Sophie Keramidopoulos, PACFA’s new Head of Practice

12 July 2023

With a rich and varied background in Science and Counselling, Sophie Keramidopoulos worked as a counsellor for over 10 years, also managing the National Counselling Service for a sexual and reproductive health provider. As the Head of Practice for PACFA, Sophie provides support to members, advises the operations team and develops and reviews guidelines and information directed to our members.

For this member profile, we sat down with Sophie and asked her a few questions about her career and her role as PACFA’s Head of Practice.

What does the Head of Practice do?

My role with PACFA combines my knowledge and experience in counselling with my love for processes and project management. The role as Head of Practice is multi-faceted, and the parts I find particularly interesting are when I provide support to members, and improve their access to and knowledge of Counselling, Psychotherapy and Indigenous Healing Practices.

As the Head of Practice, Sophie also works on projects that support PACFA's Strategic Plan. A big part of my role is providing advice to the operations team regarding clinical practice. This includes skills, training, role definition and supervision, providing management of the Ethics service, liaising with key Board committees and representing the organisation externally in practice-related settings.

I also partner with PACFA’s expert members to develop information useful to the broader membership, such as guidelines, standards, position statements and web content. The goal is to ensure that high-quality information is provided to support Counselling, Psychotherapy, and Indigenous Healing Practices practice outcomes.

What led you to PACFA?

After completing my Bachelor of Biological Science, I realised that, while I had an interest in science, I was truly passionate about helping people and the incredibly positive impact that Counselling can have on a person and those around them. This sparked my journey towards a career in Counselling. I began this journey somewhat unconventionally, by working across the call centre and counselling team for a sexual and reproductive health provider, it helped me understand the challenges people face when accessing services and in making decisions regarding their sexual and reproductive health. From this point, I completed my counselling qualification and transitioned into a counselling position. Over the last 12 years I have primarily worked as a counsellor for not-for-profit organisations.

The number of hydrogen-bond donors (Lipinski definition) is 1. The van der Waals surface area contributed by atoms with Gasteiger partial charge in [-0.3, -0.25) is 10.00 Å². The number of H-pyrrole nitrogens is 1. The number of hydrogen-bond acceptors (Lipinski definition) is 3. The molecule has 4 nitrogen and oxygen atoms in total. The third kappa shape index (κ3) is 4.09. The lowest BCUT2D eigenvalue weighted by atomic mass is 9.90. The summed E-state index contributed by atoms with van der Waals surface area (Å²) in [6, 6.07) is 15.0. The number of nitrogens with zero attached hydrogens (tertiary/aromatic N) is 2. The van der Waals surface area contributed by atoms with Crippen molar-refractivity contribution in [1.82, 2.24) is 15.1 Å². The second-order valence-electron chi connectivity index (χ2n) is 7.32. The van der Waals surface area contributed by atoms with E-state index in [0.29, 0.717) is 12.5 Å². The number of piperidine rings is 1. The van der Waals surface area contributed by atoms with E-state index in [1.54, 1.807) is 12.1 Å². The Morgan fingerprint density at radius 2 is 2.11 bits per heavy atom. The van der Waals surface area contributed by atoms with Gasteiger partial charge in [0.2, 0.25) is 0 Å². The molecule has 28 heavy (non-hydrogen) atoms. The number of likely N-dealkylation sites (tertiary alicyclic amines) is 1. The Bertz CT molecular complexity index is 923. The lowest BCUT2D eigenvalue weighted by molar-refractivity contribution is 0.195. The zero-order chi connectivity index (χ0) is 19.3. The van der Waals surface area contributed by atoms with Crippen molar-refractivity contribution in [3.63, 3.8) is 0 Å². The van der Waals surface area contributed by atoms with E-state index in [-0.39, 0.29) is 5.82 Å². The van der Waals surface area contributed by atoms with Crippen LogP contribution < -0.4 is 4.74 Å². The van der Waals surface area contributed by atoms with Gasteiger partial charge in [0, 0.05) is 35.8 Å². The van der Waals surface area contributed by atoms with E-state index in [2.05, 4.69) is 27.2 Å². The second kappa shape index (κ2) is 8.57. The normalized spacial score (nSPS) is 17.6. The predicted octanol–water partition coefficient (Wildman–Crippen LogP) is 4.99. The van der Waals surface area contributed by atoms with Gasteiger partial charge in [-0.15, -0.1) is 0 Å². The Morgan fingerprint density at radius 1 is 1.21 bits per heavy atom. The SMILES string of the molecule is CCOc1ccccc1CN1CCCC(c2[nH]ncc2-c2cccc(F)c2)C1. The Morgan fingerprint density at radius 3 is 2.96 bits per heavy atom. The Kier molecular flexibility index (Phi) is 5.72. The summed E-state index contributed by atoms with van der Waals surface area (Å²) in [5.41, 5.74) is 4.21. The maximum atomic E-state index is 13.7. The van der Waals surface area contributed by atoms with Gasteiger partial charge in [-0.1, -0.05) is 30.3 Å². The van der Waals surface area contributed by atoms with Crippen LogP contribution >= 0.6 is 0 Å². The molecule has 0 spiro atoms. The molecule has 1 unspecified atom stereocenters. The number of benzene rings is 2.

During that time, I was fortunate to manage a national counselling, case management and client advocacy service for five years. While there, I specialised in providing sexual and reproductive health counselling, with a focus on contraception, vasectomy and tubal ligation, and pregnancy options that including abortion, adoption, care, kinship care and parenting.

Throughout my career, I have also contributed to research on Reproductive Coercion; I have advocated for law reforms in Reproductive Health; and I have managed important changes to service delivery. I have been extremely fortunate to have undertaken roles that have increased my passion for and belief in Counselling, and the important work that we do.  

What do you find helps you maintain your mental health?

Personally, I need a balance of structured and unstructured time and a list of go-to activities to help me maintain my mental health. I also have times where I reflect on the activities, their effectiveness and whether they will be accessible in the coming months. My main strategy is to plan for what I can and know who I can go to for support when I need it.

What does that look like in practice?

I maintain a structured routine during the week, a structure free Saturday and/or Sunday and one commitment-free weekend per month. My go-to activities include cooking, walking, reading, listening to music, visiting family and friends, going to local events. (Sometimes items on my “go-to” list are not possible, so I prefer to walk outdoors; however, when we do not have daylight savings, I might not be home before dark, so I plan for a six-month gym membership between Autumn and Spring. I listen to songs I’m familiar with when I’m emotional, so I have set playlists based on my mood.  Over the years, I have found I go to different friends depending on the type of support I need and see a counsellor as needed.

How to contact Sophie

Sophie's office hours are 9:00am to 5:00pm AEST Monday to Friday. Please direct all practice-related enquiries to  [email protected]